View Full Version : The Bailout Passion Play There will be blood and a vote.

09-28-2008, 08:19 AM
"It's not me blowing this up, it's the Republicans.

"The One Good Thing That Came Out Of This Whole Liberal Cluster {,,,,,.} Is that It Cast The Obama As A Very Small Bit Player And Not POTUS MAterial !!"

" So said Nancy Pelosi this week to Hank Paulson, who was reportedly on bended knee soliciting for his bailout plan.

"Paulson is in the bag with the Democrats and kissing Pelosi's butt and hauling Liberal Water bigtime !"

"Old Nancy isn't Taking Any Chances and Wants their asses Covered before she does anything .
Anytime you see Dirty Harry Reid,Barney Fag and Chuckles Shummer smiling You know that They Have just screwed America again !"

"Read the fine print on the Bailout Document to see how much they were able to steal this time ?

There's been a lot of theater, but what's really going on is that Ms. Pelosi is trying to make sure that any bailout only passes with conservative Republicans and John McCain fully on board to share the rap. But Democrats have all the votes they need to pass the Paulson plan. If Ms. Pelosi and the White House really believe the financial markets will fall apart Monday morning without a bill, they can deliver one -- as President Bush hinted in his own nonpanicked remarks Friday morning.

Straight from a meeting with John McCain on Thursday, one of the central villains in Ms. Pelosi's melodrama, Rep. Eric Cantor, gave us an update. Mr. Cantor, a rising GOP star from Virginia, also happens to be his party's chief deputy House whip responsible for rounding up votes on key pieces of legislation. Though Democrats control the House, he explains, conservative Republicans for the moment are able to drive policy on this issue because "the Speaker has pledged that there will be no bill without a majority of Republican support."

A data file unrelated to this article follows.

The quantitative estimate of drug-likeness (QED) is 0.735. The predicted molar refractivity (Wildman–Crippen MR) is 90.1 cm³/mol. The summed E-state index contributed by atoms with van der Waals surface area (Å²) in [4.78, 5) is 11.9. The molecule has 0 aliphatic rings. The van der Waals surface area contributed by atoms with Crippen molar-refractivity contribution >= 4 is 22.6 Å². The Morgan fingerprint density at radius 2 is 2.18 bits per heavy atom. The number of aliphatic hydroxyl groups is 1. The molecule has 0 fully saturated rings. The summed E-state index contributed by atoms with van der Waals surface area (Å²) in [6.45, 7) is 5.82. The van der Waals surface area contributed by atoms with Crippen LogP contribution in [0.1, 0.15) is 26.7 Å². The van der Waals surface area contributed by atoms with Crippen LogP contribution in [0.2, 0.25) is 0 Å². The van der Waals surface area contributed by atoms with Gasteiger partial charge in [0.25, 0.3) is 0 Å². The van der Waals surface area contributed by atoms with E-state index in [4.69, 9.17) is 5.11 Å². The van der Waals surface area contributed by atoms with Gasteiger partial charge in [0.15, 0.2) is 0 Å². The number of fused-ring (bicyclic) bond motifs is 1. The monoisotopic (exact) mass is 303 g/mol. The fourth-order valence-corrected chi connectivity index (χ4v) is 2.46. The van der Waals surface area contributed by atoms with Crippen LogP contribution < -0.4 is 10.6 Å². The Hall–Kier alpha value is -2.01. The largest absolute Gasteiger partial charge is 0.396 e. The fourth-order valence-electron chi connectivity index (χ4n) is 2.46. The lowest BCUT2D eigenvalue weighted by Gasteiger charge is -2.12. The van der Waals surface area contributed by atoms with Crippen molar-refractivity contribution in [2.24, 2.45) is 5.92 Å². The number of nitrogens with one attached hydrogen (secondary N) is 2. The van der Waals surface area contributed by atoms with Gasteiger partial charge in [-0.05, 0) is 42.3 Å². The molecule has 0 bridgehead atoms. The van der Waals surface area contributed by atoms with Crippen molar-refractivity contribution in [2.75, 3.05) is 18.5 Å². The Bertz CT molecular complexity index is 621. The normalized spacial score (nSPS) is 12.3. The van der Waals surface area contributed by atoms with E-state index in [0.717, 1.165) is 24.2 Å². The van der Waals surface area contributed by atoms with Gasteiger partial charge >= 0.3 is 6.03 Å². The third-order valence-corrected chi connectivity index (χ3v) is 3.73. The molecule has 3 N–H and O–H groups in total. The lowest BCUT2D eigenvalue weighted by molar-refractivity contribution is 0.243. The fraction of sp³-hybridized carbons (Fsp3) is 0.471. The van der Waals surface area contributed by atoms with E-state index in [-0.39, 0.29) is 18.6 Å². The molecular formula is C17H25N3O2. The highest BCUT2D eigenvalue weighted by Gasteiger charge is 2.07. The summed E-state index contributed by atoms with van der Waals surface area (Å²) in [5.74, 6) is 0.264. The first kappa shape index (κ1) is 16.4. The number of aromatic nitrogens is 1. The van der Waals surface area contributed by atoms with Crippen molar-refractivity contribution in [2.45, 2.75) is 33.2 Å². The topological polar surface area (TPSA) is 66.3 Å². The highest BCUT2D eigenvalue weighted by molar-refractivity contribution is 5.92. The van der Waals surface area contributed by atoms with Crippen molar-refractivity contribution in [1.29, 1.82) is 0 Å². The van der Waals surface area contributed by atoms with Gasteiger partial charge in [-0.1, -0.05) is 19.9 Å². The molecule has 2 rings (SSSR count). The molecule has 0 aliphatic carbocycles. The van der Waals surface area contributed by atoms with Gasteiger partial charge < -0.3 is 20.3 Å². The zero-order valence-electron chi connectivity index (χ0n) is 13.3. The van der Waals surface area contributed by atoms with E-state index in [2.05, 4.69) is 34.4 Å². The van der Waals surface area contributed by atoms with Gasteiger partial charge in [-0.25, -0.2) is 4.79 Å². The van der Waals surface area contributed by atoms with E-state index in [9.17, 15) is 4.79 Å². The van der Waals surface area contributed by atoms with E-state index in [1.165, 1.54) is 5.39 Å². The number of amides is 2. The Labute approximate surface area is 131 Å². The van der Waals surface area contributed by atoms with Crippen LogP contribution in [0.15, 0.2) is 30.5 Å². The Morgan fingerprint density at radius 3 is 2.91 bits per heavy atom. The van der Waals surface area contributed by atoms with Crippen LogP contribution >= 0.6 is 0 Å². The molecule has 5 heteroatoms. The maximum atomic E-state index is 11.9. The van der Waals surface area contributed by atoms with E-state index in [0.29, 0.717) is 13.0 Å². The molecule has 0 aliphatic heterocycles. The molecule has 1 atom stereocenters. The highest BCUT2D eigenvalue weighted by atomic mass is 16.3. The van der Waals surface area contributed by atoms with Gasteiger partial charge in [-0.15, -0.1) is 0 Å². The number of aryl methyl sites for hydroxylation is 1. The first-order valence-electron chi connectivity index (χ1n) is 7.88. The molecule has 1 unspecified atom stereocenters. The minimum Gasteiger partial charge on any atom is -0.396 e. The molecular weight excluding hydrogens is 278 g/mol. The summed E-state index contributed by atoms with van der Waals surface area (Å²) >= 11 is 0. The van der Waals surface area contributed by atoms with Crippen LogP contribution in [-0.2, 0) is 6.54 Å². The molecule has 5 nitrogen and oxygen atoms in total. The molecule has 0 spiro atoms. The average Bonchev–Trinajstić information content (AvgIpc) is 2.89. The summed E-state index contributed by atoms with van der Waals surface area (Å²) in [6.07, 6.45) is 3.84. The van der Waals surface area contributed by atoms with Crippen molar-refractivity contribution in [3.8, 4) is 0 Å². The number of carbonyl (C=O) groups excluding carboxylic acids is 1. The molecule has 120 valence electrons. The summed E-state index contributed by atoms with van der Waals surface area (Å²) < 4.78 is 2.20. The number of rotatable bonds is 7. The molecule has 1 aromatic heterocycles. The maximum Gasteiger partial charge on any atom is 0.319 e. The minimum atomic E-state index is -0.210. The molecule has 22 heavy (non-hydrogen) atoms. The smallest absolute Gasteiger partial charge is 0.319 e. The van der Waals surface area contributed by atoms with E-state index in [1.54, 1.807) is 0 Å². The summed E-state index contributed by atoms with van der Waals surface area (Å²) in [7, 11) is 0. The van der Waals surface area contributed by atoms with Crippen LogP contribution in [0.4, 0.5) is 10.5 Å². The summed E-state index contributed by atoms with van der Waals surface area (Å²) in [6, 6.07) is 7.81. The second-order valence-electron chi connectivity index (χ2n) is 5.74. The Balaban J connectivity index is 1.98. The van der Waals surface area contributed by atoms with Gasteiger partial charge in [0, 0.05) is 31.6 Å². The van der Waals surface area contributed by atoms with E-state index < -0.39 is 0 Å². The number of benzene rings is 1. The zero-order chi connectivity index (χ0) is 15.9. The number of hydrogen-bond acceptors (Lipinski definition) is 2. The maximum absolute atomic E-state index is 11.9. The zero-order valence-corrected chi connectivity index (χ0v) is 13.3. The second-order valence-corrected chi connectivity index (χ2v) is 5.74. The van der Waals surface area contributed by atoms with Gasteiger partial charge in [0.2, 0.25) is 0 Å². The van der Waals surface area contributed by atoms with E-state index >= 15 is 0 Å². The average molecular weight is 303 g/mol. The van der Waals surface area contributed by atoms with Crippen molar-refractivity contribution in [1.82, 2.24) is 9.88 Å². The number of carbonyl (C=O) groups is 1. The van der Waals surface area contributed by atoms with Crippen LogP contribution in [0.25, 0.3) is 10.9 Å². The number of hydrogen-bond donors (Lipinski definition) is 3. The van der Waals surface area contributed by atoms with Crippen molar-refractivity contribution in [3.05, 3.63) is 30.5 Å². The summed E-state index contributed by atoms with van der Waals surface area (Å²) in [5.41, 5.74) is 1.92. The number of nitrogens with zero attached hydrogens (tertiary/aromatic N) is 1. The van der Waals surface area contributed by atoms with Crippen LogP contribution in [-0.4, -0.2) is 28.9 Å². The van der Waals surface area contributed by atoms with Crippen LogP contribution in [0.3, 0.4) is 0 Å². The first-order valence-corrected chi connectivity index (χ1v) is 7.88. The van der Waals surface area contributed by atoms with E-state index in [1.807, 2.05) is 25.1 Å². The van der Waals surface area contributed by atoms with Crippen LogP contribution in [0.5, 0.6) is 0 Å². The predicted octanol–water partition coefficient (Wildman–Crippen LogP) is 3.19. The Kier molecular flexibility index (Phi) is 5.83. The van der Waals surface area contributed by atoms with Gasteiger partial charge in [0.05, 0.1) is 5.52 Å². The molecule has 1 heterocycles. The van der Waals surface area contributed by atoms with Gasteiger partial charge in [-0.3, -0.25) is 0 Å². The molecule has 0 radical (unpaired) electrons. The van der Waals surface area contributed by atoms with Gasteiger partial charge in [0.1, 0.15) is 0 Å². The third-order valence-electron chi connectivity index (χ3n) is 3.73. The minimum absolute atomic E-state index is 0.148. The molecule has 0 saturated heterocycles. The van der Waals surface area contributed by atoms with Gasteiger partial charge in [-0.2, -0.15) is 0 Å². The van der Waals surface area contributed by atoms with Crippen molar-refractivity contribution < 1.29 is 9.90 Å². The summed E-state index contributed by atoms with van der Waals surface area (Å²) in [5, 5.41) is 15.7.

That has allowed House GOP conservatives, though a minority of a minority, to put some brakes on a runaway train and allow some due deliberation. With their constituents burning up congressional switchboards to complain about the deal and conservatives aghast at a massive open-ended government intervention in the economy, Mr. Cantor has been hammering out a "statement of principles" with Reps. Paul Ryan and Jeb Hensarling. Those principles are the nucleus of a plan to modify or replace Treasury Secretary Henry Paulson's $700 billion proposal to unfreeze credit markets by buying up distressed financial assets.
But -- deep breath here -- in the end, "there is no way there isn't a vote" on the bailout, says Mr. Cantor.
As for Mr. McCain, accused by Democrats and the media of disrupting the talks to help his presidential campaign and play up his role as bipartisan savior, Mr. Cantor says having Mr. McCain on Capitol Hill "signaled the severity" of the crisis and can help produce a compromise.

Essentially, the alternative being drawn up by Messrs. Cantor, Ryan and Hensarling aims to free up private capital to buy distressed securities by pushing through a series of tax and regulatory reforms, and by creating government insurance for mortgage-backed securities that are now burning holes in financial firms' balance sheets. Washington has more experience running guarantee programs, they note, than running a hedge fund (the Paulson plan). Their proposal would avoid committing hundreds of billions of taxpayer dollars to the discretion of the Treasury Department to "save" the financial system. And it doesn't turn the U.S. government into a giant (and conflicted) owner of U.S. financial institutions.